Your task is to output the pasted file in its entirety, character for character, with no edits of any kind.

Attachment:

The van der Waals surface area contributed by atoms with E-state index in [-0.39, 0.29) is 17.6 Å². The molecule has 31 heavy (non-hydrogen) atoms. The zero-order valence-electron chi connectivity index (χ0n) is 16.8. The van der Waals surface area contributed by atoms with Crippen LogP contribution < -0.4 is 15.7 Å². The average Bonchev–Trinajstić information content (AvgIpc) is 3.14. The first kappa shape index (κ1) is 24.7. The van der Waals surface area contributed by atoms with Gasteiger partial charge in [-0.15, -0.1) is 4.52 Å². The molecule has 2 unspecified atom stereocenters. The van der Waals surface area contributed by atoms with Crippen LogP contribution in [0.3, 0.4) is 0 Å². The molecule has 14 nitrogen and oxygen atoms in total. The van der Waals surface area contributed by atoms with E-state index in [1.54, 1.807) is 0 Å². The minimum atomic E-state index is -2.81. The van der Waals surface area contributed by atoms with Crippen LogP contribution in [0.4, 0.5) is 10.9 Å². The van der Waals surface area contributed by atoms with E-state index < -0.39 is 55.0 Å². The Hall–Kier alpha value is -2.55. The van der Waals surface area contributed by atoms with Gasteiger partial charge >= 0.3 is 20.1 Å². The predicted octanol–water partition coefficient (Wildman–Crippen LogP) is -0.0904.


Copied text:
The van der Waals surface area contributed by atoms with E-state index in [-0.39, 0.29) is 17.6 Å². The molecule has 31 heavy (non-hydrogen) atoms. The zero-order valence-electron chi connectivity index (χ0n) is 16.8. The van der Waals surface area contributed by atoms with Crippen LogP contribution < -0.4 is 15.7 Å². The average Bonchev–Trinajstić information content (AvgIpc) is 3.14. The first kappa shape index (κ1) is 24.7. The van der Waals surface area contributed by atoms with Gasteiger partial charge in [-0.15, -0.1) is 4.52 Å². The molecule has 2 unspecified atom stereocenters. The van der Waals surface area contributed by atoms with Crippen LogP contribution in [0.3, 0.4) is 0 Å². The molecule has 14 nitrogen and oxygen atoms in total. The van der Waals surface area contributed by atoms with E-state index in [1.54, 1.807) is 0 Å². The minimum atomic E-state index is -2.81. The van der Waals surface area contributed by atoms with Crippen LogP contribution in [0.4, 0.5) is 10.9 Å². The van der Waals surface area contributed by atoms with E-state index < -0.39 is 55.0 Å². The Hall–Kier alpha value is -2.55. The van der Waals surface area contributed by atoms with Gasteiger partial charge >= 0.3 is 20.1 Å². The predicted octanol–water partition coefficient (Wildman–Crippen LogP) is -0.0904.